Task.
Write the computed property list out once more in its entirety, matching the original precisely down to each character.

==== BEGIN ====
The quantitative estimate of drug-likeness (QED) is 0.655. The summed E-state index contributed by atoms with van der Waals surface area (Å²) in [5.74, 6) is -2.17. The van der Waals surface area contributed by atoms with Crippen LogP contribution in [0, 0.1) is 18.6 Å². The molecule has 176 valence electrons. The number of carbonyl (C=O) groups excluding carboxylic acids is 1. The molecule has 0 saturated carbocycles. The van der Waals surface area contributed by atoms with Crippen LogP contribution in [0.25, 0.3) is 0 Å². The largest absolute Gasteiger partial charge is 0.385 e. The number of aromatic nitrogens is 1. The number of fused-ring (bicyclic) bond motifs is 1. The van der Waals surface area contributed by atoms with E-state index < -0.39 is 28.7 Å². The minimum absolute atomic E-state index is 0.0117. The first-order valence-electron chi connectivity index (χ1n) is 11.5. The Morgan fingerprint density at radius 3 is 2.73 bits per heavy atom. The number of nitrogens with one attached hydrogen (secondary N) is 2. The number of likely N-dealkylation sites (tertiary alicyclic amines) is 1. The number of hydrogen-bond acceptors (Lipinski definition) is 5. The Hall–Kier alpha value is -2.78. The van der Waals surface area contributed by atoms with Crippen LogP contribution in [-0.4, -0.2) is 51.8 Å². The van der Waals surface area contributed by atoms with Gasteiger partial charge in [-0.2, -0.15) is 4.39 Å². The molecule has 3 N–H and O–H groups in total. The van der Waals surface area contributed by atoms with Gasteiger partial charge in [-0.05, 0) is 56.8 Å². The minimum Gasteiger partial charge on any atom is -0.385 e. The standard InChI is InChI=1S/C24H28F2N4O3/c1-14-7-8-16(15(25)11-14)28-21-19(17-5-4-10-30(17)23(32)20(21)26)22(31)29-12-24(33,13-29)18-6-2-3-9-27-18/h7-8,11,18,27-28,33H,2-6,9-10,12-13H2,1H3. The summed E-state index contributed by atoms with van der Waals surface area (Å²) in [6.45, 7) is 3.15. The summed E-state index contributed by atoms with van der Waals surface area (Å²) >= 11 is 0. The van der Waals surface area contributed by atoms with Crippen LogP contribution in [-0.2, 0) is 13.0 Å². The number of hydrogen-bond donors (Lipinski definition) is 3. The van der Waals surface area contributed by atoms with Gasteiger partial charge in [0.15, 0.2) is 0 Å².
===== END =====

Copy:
The quantitative estimate of drug-likeness (QED) is 0.655. The summed E-state index contributed by atoms with van der Waals surface area (Å²) in [5.74, 6) is -2.17. The van der Waals surface area contributed by atoms with Crippen LogP contribution in [0, 0.1) is 18.6 Å². The molecule has 176 valence electrons. The number of carbonyl (C=O) groups excluding carboxylic acids is 1. The molecule has 0 saturated carbocycles. The van der Waals surface area contributed by atoms with Crippen LogP contribution in [0.25, 0.3) is 0 Å². The largest absolute Gasteiger partial charge is 0.385 e. The number of aromatic nitrogens is 1. The number of fused-ring (bicyclic) bond motifs is 1. The van der Waals surface area contributed by atoms with E-state index < -0.39 is 28.7 Å². The minimum absolute atomic E-state index is 0.0117. The first-order valence-electron chi connectivity index (χ1n) is 11.5. The Morgan fingerprint density at radius 3 is 2.73 bits per heavy atom. The number of nitrogens with one attached hydrogen (secondary N) is 2. The number of likely N-dealkylation sites (tertiary alicyclic amines) is 1. The number of hydrogen-bond acceptors (Lipinski definition) is 5. The Hall–Kier alpha value is -2.78. The van der Waals surface area contributed by atoms with Crippen LogP contribution in [-0.4, -0.2) is 51.8 Å². The van der Waals surface area contributed by atoms with Gasteiger partial charge in [-0.2, -0.15) is 4.39 Å². The molecule has 3 N–H and O–H groups in total. The van der Waals surface area contributed by atoms with Gasteiger partial charge in [-0.05, 0) is 56.8 Å². The minimum Gasteiger partial charge on any atom is -0.385 e. The standard InChI is InChI=1S/C24H28F2N4O3/c1-14-7-8-16(15(25)11-14)28-21-19(17-5-4-10-30(17)23(32)20(21)26)22(31)29-12-24(33,13-29)18-6-2-3-9-27-18/h7-8,11,18,27-28,33H,2-6,9-10,12-13H2,1H3. The summed E-state index contributed by atoms with van der Waals surface area (Å²) in [6.45, 7) is 3.15. The summed E-state index contributed by atoms with van der Waals surface area (Å²) >= 11 is 0. The van der Waals surface area contributed by atoms with Crippen LogP contribution in [-0.2, 0) is 13.0 Å². The number of hydrogen-bond donors (Lipinski definition) is 3. The van der Waals surface area contributed by atoms with Gasteiger partial charge in [0.15, 0.2) is 0 Å².